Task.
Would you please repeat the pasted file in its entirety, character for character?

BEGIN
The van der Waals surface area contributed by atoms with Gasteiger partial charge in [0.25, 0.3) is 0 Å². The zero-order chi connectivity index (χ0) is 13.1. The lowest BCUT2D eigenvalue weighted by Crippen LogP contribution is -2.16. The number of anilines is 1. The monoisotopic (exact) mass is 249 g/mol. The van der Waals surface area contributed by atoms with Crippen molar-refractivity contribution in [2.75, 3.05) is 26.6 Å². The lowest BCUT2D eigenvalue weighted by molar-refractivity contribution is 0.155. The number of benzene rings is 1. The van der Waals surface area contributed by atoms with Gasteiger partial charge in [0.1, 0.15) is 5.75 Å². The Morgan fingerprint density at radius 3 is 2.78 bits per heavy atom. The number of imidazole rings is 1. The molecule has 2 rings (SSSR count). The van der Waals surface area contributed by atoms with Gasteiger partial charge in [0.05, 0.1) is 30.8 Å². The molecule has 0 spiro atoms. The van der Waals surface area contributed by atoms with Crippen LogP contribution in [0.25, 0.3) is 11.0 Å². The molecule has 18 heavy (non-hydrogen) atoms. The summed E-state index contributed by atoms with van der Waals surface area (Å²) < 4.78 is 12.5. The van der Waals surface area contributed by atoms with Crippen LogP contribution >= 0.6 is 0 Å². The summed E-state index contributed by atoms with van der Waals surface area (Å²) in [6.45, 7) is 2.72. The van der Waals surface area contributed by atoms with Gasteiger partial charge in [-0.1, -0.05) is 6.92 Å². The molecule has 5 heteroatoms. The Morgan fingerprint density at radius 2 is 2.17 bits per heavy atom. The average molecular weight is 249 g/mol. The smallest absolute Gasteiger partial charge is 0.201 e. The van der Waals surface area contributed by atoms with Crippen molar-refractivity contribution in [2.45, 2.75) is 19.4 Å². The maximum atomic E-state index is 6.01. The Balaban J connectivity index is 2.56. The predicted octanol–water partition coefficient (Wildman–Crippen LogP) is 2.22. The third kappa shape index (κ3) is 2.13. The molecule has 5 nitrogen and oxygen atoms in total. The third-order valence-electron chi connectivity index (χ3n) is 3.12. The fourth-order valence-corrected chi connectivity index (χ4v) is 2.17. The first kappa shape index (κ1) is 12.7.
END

The van der Waals surface area contributed by atoms with Gasteiger partial charge in [0.25, 0.3) is 0 Å². The zero-order chi connectivity index (χ0) is 13.1. The lowest BCUT2D eigenvalue weighted by Crippen LogP contribution is -2.16. The number of anilines is 1. The monoisotopic (exact) mass is 249 g/mol. The van der Waals surface area contributed by atoms with Crippen molar-refractivity contribution in [2.75, 3.05) is 26.6 Å². The lowest BCUT2D eigenvalue weighted by molar-refractivity contribution is 0.155. The number of benzene rings is 1. The van der Waals surface area contributed by atoms with Gasteiger partial charge in [0.1, 0.15) is 5.75 Å². The Morgan fingerprint density at radius 3 is 2.78 bits per heavy atom. The number of imidazole rings is 1. The molecule has 2 rings (SSSR count). The van der Waals surface area contributed by atoms with Gasteiger partial charge in [0.05, 0.1) is 30.8 Å². The molecule has 0 spiro atoms. The van der Waals surface area contributed by atoms with Crippen LogP contribution in [0.25, 0.3) is 11.0 Å². The molecule has 18 heavy (non-hydrogen) atoms. The summed E-state index contributed by atoms with van der Waals surface area (Å²) < 4.78 is 12.5. The van der Waals surface area contributed by atoms with Crippen LogP contribution >= 0.6 is 0 Å². The summed E-state index contributed by atoms with van der Waals surface area (Å²) in [6.45, 7) is 2.72. The van der Waals surface area contributed by atoms with Gasteiger partial charge in [-0.1, -0.05) is 6.92 Å². The molecule has 5 heteroatoms. The Morgan fingerprint density at radius 2 is 2.17 bits per heavy atom. The average molecular weight is 249 g/mol. The smallest absolute Gasteiger partial charge is 0.201 e. The van der Waals surface area contributed by atoms with Crippen molar-refractivity contribution in [2.45, 2.75) is 19.4 Å². The maximum atomic E-state index is 6.01. The Balaban J connectivity index is 2.56. The predicted octanol–water partition coefficient (Wildman–Crippen LogP) is 2.22. The third kappa shape index (κ3) is 2.13. The molecule has 5 nitrogen and oxygen atoms in total. The third-order valence-electron chi connectivity index (χ3n) is 3.12. The fourth-order valence-corrected chi connectivity index (χ4v) is 2.17. The first kappa shape index (κ1) is 12.7.